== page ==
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Vrije Universiteit Brussel announced today which measures it took at the animal testing unit. VUB has critically audited its testing facilities after animal rights organisation GAIA had made undercover video recordings. Rector Caroline Pauwels: ‘Sedation by undercooling will no longer be applied. Internally there will be more structural controls in place and we will allow outsiders to audit and guide our laboratories. Researchers at the animal testing unit will be permanently educated on animal wellbeing. Finally a lead academic has been appointed to coordinate the working of the testing facilities optimally, in close collaboration with the Ethical Commission Animal Testing and the Animal Wellbeing Cell. 


VUB had temporarily suspended all its animal testing per request of state secretary Bianca Debaets after an undercover operation by GAIA. The measures were found to be reassuring by Brussels’ state secretary Bianca Debaets and she has agreed to allow the university to start new research projects that include animal testing again. Every two months VUB will report to the state secretary on the proceedings at the animal testing unit, under the supervision of an inspector-veterinarian.


The university has taken measures in the fields of animal wellbeing, administration, infrastructure and scientific research. First and foremost the sedation of young mice by undercooling will be stopped effective immediately. After two external audits a number of other actions have been taken. The governance of the animal testing unit has been improved by strengthening the management, quality care and the administration. A new academic lead has been appointed who, together with the Ethical Commission Animal Testing and the Animal Wellbeing Cell, will make sure that both the housing and the experiments are in accordance to the rules. Further it is important to note that extra staff will be hired and that all employees and academics will continuously be educated on animal wellbeing. There will now also be external supervision in that area. The quality system with written procedures and structural internal and external auditing has been further expanded. Among other things an integrated quality system has been put in place, as well as an IT system for the registration of the animals. Furthermore, the current infrastructure has been adapted, e.g. with a improved ventilation. The entire upgrade of the forty year old facilities cost around 100.000 euro.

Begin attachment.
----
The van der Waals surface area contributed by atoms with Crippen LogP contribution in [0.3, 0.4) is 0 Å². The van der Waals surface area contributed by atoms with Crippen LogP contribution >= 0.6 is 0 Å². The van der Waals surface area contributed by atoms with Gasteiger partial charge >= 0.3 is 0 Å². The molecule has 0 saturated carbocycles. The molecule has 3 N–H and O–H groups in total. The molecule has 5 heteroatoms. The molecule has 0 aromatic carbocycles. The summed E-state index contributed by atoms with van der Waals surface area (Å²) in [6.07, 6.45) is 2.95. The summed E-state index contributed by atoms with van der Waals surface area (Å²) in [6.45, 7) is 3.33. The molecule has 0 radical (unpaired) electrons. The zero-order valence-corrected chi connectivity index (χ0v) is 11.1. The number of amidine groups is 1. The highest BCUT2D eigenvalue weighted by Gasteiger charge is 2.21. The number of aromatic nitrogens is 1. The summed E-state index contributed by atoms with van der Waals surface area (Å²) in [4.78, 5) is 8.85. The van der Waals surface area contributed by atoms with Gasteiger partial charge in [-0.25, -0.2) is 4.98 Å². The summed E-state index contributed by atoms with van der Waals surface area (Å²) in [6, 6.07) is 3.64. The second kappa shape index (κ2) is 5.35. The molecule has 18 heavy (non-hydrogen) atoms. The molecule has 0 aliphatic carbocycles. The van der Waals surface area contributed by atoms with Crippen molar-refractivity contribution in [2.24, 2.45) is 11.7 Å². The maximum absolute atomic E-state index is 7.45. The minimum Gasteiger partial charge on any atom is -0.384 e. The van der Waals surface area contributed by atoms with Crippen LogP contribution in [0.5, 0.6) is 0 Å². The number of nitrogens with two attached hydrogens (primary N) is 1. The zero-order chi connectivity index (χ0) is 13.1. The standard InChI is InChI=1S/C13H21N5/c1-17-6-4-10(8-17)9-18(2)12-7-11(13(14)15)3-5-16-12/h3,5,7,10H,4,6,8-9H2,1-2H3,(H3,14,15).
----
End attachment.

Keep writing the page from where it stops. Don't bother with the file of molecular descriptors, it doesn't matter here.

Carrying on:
Caroline Pauwels: “We have decided to give the animal testing unit more clout and will henceforth have an academic lead in charge. This changes the workings of a facilitating service within scientific research towards an independent entity”.


For Vrije Universiteit Brussel it is a relief that the scientific research will be started again allowing for studies towards cures for diseases such as diabetes, cancer, Parkinson’s disease and many others. More specifically this means that 27 approved projects that have been on hold for three months, can now be (re)started. For practical and logistical reasons the restart will follow a phased approach, spread out over two months.



“Internally we have altered course and we are fully committed to alternatives”, says rector Pauwels. “At this time it is impossible to forego animal testing for scientific research. But, animal wellbeing is primordial following the three Rs: Replace and Reduce animal testing as well as Refine the current methods.



In the future VUB wants to commit even more to animal wellbeing. In the investment plan of the university 13,8 million euro has been earmarked for the build of a new animal testing unit, to be constructed in the near future. The new animal testing facility will meet international criteria for animal wellbeing. Construction should be finished by 2018-2019.